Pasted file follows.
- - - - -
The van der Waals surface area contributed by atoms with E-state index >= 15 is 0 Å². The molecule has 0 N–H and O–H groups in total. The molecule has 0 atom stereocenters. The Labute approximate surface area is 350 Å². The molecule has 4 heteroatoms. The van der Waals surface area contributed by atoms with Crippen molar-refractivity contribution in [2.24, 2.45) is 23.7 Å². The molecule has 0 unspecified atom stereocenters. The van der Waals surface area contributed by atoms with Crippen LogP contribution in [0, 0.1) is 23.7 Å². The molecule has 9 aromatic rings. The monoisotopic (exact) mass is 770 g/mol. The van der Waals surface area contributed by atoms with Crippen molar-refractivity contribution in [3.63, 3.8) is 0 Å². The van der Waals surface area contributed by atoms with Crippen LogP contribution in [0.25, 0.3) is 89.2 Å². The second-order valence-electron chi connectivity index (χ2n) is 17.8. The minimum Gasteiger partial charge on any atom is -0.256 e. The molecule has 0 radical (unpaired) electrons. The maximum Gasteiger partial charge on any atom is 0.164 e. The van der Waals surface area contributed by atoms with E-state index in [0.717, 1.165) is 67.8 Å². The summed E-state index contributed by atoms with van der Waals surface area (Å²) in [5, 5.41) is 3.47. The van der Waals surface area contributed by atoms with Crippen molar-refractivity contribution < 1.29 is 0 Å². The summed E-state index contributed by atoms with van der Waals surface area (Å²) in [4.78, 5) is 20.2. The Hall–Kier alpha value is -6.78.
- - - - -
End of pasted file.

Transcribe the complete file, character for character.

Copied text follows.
The van der Waals surface area contributed by atoms with E-state index >= 15 is 0 Å². The molecule has 0 N–H and O–H groups in total. The molecule has 0 atom stereocenters. The Labute approximate surface area is 350 Å². The molecule has 4 heteroatoms. The van der Waals surface area contributed by atoms with Crippen molar-refractivity contribution in [2.24, 2.45) is 23.7 Å². The molecule has 0 unspecified atom stereocenters. The van der Waals surface area contributed by atoms with Crippen LogP contribution in [0, 0.1) is 23.7 Å². The molecule has 9 aromatic rings. The monoisotopic (exact) mass is 770 g/mol. The van der Waals surface area contributed by atoms with Crippen molar-refractivity contribution in [3.63, 3.8) is 0 Å². The van der Waals surface area contributed by atoms with Crippen LogP contribution in [0.25, 0.3) is 89.2 Å². The second-order valence-electron chi connectivity index (χ2n) is 17.8. The minimum Gasteiger partial charge on any atom is -0.256 e. The molecule has 0 radical (unpaired) electrons. The maximum Gasteiger partial charge on any atom is 0.164 e. The van der Waals surface area contributed by atoms with E-state index in [0.717, 1.165) is 67.8 Å². The summed E-state index contributed by atoms with van der Waals surface area (Å²) in [5, 5.41) is 3.47. The van der Waals surface area contributed by atoms with Crippen molar-refractivity contribution < 1.29 is 0 Å². The summed E-state index contributed by atoms with van der Waals surface area (Å²) in [4.78, 5) is 20.2. The Hall–Kier alpha value is -6.78.